Share Facebook

02-13-2016, 02:17 AM   #1
Senior Member
JaimeM's Avatar
Join Date: Sep 2015
Location: United States, North Dakota

My Support Groups:
Sacroliitis relief

So I'm not sure if anyone else has issues with their si joints (your way lower back where your pelvis meets your Sacrum) I know it's a common crohns thing but, mine has been terrible since having my son. When laying down they grind and pop(a really deep painful pop) I use heat but just wondering if anyone has found any tricks for relief
02-13-2016, 11:13 AM   #2
Lisa's Avatar
Join Date: Apr 2010
Location: New York

My Support Groups:
I had an awful flare years ago now, was so bad it literally took me a half hour to get up from the lying down position....and that was on pain killers!!!

What seemed to help for me was trying to keep moving, even now if I sit on the floor for more than 5 minutes I walk like a hunched over old lady for a few minutes when I first get up. It stinks!!!

Other than that, I'd like to hear from others too as I don't have any good ideas...and hope I don't get as bad a flare up of it as I did the first time!!!!!

30 plus years and counting with UC/Crohn's!
on remicade since 11/05

While my experiences may not be what everyone has had- I feel it is worthwhile to share any and all experiences that may be beneficial to others.
02-13-2016, 11:42 AM   #3
Forum Monitor
Clash's Avatar
Have you been to a rheumatologist? There are joint EIMs that run concurrently or independently of CD. There are a number of members on here that are dxed with SpA(spondyloarthropathy , AS (Anklyosing Spondylitis), JSpA(juvenile spondyloarthropathy) related to IBD. Because the result of these can be joint fusion it's important to be under the care of a rheumatologist. Biologics are the goto med but vary by the individual which works best. Remicade didn't do well for my son's JSpA but humira seems to be working together. Since it can cause loss in range of motion and even require hip replacement surgery we have followups that coincide with GI appts.

I'm going to tag Maya142 as she has daughters and hubby with AS, one who also has CD.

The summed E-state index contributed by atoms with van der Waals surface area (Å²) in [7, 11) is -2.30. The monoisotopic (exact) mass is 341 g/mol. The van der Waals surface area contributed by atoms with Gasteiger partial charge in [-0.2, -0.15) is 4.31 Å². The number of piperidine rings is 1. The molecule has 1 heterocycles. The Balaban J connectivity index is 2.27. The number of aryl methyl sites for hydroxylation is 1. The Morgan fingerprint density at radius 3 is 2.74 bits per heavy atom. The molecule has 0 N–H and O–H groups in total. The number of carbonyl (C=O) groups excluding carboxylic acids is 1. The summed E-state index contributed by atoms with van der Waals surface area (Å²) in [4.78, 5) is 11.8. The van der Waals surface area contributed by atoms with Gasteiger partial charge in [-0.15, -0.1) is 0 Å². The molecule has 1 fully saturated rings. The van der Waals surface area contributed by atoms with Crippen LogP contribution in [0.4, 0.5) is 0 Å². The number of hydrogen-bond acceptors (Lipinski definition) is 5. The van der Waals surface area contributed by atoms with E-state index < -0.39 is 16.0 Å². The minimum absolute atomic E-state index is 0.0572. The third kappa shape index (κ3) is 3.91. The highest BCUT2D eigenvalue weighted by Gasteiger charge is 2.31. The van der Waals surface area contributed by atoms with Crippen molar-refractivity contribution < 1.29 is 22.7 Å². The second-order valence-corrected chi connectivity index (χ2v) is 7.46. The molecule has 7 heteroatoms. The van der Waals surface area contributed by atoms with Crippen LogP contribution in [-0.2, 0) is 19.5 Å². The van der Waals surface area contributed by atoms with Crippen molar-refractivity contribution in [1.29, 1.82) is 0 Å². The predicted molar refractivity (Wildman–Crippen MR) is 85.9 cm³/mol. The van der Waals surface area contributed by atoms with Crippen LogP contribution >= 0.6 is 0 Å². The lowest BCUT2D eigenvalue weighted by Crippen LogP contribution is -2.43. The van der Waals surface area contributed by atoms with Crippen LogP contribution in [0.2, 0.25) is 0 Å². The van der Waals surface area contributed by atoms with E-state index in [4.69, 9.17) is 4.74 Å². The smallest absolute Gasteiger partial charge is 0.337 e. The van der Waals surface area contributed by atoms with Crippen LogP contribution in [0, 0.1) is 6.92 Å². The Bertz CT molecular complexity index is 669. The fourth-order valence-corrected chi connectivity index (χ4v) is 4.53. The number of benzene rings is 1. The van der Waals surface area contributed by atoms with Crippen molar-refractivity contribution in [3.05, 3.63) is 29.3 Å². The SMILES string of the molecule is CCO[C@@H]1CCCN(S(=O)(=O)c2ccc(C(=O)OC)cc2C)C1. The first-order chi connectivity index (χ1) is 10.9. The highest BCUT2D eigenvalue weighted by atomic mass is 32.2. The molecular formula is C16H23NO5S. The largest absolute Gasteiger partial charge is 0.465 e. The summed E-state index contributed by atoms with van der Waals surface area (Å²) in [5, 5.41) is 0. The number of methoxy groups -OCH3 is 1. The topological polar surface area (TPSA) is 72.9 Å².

Of course there are other forms of joint pain that run concurrently with CD that usually subside with getting the CD under control.
Mom to
C age 19
dx March 2012 CD

CURRENT MEDS: MTX injections, Stelara

Dx May 2014: JSpA
8/2014 ileocecectomy
9/2017 G tube

PAST MEDS: remicade, oral mtx, humira
02-13-2016, 11:48 AM   #4
Senior Member
JaimeM's Avatar
Join Date: Sep 2015
Location: United States, North Dakota

My Support Groups:
I did see a rheumatologist for awhile before I had my son. But. I went off those meds during pregnancy (I can't even remember what it was) but when I went off regicide most of my joint pain went away. It's just been the si joint pain that I've struggled with and its just been really bad the last few weeks as I'm dealing with this flare/perforation stuff.
02-13-2016, 12:09 PM   #5
Forum Monitor
Maya142's Avatar
My husband and kids all have AS. AS is like Crohn's - it needs to be treated to prevent progression and damage. Over time, your SI joints and spine can fuse without treatment. Most rheumatologists use anti-TNFs and the newest research is showing that it prevents progression.

My husband's SI joints are completely fused. His spine is partially fused. He has had many hip replacements because of his AS. My girls both have SI joint damage and both have partially fused SI joints. They also have hip damage and will probably need replacements at some point. This is despite aggressive treatment. AS is not fun!

There are various kinds of arthritis that are associated with Crohn's. The kind that affects the SI joints - axial spondyloarthritis or Ankylosing Spondylitis, flares independently of the IBD. It may or may not respond to the medications used for Crohn's.

CCFA has a good handout that explains the various types of arthritis:

I would try to see a rheumatologist as soon as possible.

In the mean time, heat (a heating pad) and ice can help. A TENS unit can also help. Some GI's are ok with patients using Voltaren gel (Voltaren is an NSAID but less is absorbed systemically with the gel) but you do need a prescription for that.

Good luck!
Mom of M (20)
diagnosed with Crohn's Disease at 16
Juvenile Idiopathic Arthritis at 12
Juvenile Ankylosing Spondylitis at 16

Mom of S (23)
dx with JIA at 14
Ankylosing Spondylitis at 18
02-13-2016, 12:17 PM   #6
Forum Monitor
Clash's Avatar
With SpA, JSpA and AS it is the SI joints that are most affected.

For my son, the increase of his mtx along with humira took most of his SI joint pain away. Though methotrexate isn't supposed to be especially helpful with SpA it has been for my son as well as a few others.

If you do a search on any of these conditions you can see if your symptoms match up. It's true that the EIMs of CD include joint manifesting but it's important to make sure the EIM isn't one that requires it's own treatment to ensure damage doesn't occur.

My son has JSpA and it can run independent of active flares but he also has joint pain in other joints that run concurrently with active flares those are treated by getting his CD under control while the JSpA involves regular xrays, MRIs, physicals and treatment checkups.

Thread Tools

All times are GMT -5. The time now is 01:42 PM.
Copyright 2006-2017